- A second home in Hamden
- Men’s ice hockey takes 3-2 win over UMass despite power-play woes
- No. 3/3 Quinnipiac women’s hockey loses 4-1 to No. 6/7 Boston College
- Women’s ice hockey prepares for weekend against No. 6 Boston College
- Men’s ice hockey dominates UConn 5-2
- Bobcats hold off Siena to maintain the top spot in the MAAC
- A perfect pair
- Student Media teams up against domestic violence
- The Clery Act
- University set to release new website
Josh Kelley wows Quinnipiac audience at weekend concert
For music’s new kid on the block, Josh Kelley, success is just “part of the ride.” The 23-year-old performer from Georgia provided opening act support for Third Eye Blind’s concert stop at Quinnipiac last Sunday, and left concert goers with a new appreciation for the singer/songwriter’s latest musical contributions.
Kelley’s debut album, “For the Ride Home,” was released last June from Hollywood Records, and his role on the Third Eye Blind tour has provided him with numerous, varied avenues of promotion, including tour stops at smaller venues, like nightclubs and colleges.
“You can definitely tell that the kids want [the music] more and they have a great time because it is something that they can look forward to,” Kelley says of his college audiences. “It’s a great thing that we get 45 minutes to play, but you want to keep playing even longer than that, sometimes you want to play a whole set.”
For this seasoned tour veteran, who has fit past concert tours with Jewel, Train, Dave Matthews and the Goo Goo Dolls into his busy schedule, his latest nationwide trek with Third Eye Blind has given the performer something to learn from.
“[These large-scale tours are] definitely different, it’s pretty awesome. It’s unbelievable because I’ve gotten to see a totally different stage presence with Third Eye Blind. It’s cool to see the different personas and ways of drawing a crowd into your music. I’ve learned a lot from doing this, it’s been great,” Kelley told The Chronicle in a pre-show interview.
Opening up for Dave Matthews was fun for Kelley, but he says the comparisons he often gets from critics and fans between he and Matthews are not totally correct.
While he says he does draw some musical influence from Matthews, the performer realizes “we do get compared a lot but I think mainly it’s just because I’m holding an acoustic guitar in my hands and I write all the songs and I’m in the front. We don’t really sound anything alike.”
To further distinguish his unique musical persona, Kelley writes all of his own songs; a process he describes as very natural, saying that usually when creating those hits fans love, the music comes first before the words.
“Most of the time the music comes first because music is like the train and the engine to get the poetry across pretty much so I feel like more people will listen to what you have to say if the music feels right so I make sure the music feels right first and then I sort of write the words around whatever that song feels like to me,” he said.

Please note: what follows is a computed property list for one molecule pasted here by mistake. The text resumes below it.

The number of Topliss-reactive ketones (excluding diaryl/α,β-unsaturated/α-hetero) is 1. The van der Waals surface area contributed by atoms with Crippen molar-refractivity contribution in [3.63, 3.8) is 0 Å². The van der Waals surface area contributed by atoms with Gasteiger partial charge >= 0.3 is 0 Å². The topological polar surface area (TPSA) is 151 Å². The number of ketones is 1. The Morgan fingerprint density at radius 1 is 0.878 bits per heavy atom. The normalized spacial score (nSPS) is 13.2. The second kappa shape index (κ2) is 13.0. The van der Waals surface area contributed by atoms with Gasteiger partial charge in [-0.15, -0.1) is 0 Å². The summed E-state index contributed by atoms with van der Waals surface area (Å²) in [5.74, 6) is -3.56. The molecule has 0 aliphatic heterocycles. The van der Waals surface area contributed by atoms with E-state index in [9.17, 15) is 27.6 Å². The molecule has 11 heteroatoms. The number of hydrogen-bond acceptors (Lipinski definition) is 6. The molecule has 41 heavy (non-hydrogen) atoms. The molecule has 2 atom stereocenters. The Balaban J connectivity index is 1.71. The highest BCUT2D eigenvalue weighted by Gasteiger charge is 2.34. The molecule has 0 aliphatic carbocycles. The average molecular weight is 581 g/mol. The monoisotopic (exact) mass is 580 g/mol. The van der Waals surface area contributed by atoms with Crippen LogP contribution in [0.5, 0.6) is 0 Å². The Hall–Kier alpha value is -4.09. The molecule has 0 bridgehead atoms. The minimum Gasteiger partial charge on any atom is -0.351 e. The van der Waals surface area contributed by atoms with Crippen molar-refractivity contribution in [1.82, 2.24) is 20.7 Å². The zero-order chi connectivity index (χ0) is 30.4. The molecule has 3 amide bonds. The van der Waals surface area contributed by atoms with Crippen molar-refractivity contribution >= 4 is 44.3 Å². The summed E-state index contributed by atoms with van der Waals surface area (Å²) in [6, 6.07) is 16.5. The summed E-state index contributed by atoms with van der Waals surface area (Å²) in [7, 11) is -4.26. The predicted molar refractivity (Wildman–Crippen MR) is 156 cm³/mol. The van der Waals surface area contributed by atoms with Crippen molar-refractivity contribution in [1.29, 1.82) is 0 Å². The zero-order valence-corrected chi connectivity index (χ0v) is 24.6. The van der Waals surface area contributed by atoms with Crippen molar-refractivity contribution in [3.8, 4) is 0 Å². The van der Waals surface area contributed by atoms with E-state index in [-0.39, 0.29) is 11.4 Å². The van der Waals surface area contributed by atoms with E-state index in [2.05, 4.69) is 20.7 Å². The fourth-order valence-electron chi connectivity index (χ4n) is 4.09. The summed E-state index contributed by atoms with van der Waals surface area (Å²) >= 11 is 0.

Kelley’s writing strategies have paid off thus far in his career, as his hit “Amazing” can currently be heard on radio stations across the country, including locally on KC101 in New Haven and on Hartford’s Kiss 95.7. Although this is the songwriter’s first single to be played on a national level, he is used to hearing his tunes on his college radio station during his years at the University of Mississippi.
“I heard [“Amazing”] in college a lot so it was different because I sort of got used to hearing it on the radio [since] they played the old version a lot. As far as hearing it on a national level in a different city, it’s pretty weird, it kind of freaked me out a little bit,” he said.
With “Amazing” bringing Kelley so much success, he has decided “Everybody Wants You” will be the next single from his album. While that song was a clear choice for a next single, he finds it much harder to choose his favorite song from the album.
“I love all the songs so much and they’re all so much fun to play. I’ll have to revisit the album and listen to it as if it wasn’t me. It kind of stinks that I won’t be able to listen to the album like everyone else does. When you’ve created it, you know exactly how things are put together and you [the listener] don’t listen in chopped up pieces and you listen to it in one big thing coming at you,” he said.
After seeing the process that goes into creating music behind the scenes, the performer advises student musicians to have fun with their bands and when playing music. “Make sure that it’s never a chore. Make sure that you don’t make it homework. Make it fun, make it a jam,” he said.
“I’ve seen kids totally turn their backs on music because they ended up trying to study and learn too much and the next thing you know it was homework and they dreaded practicing something. I don’t think practicing is ever the right thing to do, I think playing and jamming and teaching yourself is a really healthy thing.”
Aspiring musicians and fans can keep an eye on Josh Kelley when he performs on the NBC hit “American Dreams,” in early January, portraying 1965 singer/songwriter Barry McGuire, and performing McGuire’s song “Eve of Destruction.” His stint as the opening act for Third Eye Blind will wrap up Dec. 1 in Tampa, Fla.